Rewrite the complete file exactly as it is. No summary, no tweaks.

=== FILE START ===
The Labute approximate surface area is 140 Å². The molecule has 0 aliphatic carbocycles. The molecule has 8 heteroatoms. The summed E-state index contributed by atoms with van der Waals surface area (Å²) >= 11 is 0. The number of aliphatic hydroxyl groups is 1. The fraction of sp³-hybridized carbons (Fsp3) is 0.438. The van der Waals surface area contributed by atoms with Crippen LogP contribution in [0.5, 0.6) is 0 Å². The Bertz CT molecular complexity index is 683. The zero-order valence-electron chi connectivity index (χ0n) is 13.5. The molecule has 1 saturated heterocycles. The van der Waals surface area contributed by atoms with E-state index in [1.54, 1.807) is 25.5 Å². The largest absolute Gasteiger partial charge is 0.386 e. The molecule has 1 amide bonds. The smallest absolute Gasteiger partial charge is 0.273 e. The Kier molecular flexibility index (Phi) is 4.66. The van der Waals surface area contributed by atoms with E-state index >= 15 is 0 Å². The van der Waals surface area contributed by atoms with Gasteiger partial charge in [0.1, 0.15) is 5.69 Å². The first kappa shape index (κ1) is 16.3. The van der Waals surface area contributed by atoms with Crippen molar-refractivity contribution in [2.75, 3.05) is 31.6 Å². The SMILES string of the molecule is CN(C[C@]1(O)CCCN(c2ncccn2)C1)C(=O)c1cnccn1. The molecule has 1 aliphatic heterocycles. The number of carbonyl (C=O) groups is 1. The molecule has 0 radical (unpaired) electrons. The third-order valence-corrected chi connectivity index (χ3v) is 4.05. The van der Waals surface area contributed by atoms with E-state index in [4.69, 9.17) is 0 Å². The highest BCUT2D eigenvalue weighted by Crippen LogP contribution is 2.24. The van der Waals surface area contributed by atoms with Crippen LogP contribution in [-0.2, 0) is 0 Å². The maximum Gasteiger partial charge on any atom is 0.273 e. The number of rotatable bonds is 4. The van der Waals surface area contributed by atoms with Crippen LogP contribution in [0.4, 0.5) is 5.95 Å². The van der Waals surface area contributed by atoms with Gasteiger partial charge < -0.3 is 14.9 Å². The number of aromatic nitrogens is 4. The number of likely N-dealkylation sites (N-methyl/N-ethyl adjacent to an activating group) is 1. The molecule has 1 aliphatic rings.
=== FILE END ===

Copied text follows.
The Labute approximate surface area is 140 Å². The molecule has 0 aliphatic carbocycles. The molecule has 8 heteroatoms. The summed E-state index contributed by atoms with van der Waals surface area (Å²) >= 11 is 0. The number of aliphatic hydroxyl groups is 1. The fraction of sp³-hybridized carbons (Fsp3) is 0.438. The van der Waals surface area contributed by atoms with Crippen LogP contribution in [0.5, 0.6) is 0 Å². The Bertz CT molecular complexity index is 683. The zero-order valence-electron chi connectivity index (χ0n) is 13.5. The molecule has 1 saturated heterocycles. The van der Waals surface area contributed by atoms with E-state index in [1.54, 1.807) is 25.5 Å². The largest absolute Gasteiger partial charge is 0.386 e. The molecule has 1 amide bonds. The smallest absolute Gasteiger partial charge is 0.273 e. The Kier molecular flexibility index (Phi) is 4.66. The van der Waals surface area contributed by atoms with E-state index >= 15 is 0 Å². The van der Waals surface area contributed by atoms with Gasteiger partial charge in [0.1, 0.15) is 5.69 Å². The first kappa shape index (κ1) is 16.3. The van der Waals surface area contributed by atoms with Crippen molar-refractivity contribution in [2.75, 3.05) is 31.6 Å². The SMILES string of the molecule is CN(C[C@]1(O)CCCN(c2ncccn2)C1)C(=O)c1cnccn1. The molecule has 1 aliphatic heterocycles. The number of carbonyl (C=O) groups is 1. The molecule has 0 radical (unpaired) electrons. The third-order valence-corrected chi connectivity index (χ3v) is 4.05. The van der Waals surface area contributed by atoms with E-state index in [4.69, 9.17) is 0 Å². The highest BCUT2D eigenvalue weighted by Crippen LogP contribution is 2.24. The van der Waals surface area contributed by atoms with Crippen LogP contribution in [-0.2, 0) is 0 Å². The maximum Gasteiger partial charge on any atom is 0.273 e. The number of rotatable bonds is 4. The van der Waals surface area contributed by atoms with Crippen LogP contribution in [0.4, 0.5) is 5.95 Å². The van der Waals surface area contributed by atoms with Gasteiger partial charge < -0.3 is 14.9 Å². The number of aromatic nitrogens is 4. The number of likely N-dealkylation sites (N-methyl/N-ethyl adjacent to an activating group) is 1. The molecule has 1 aliphatic rings.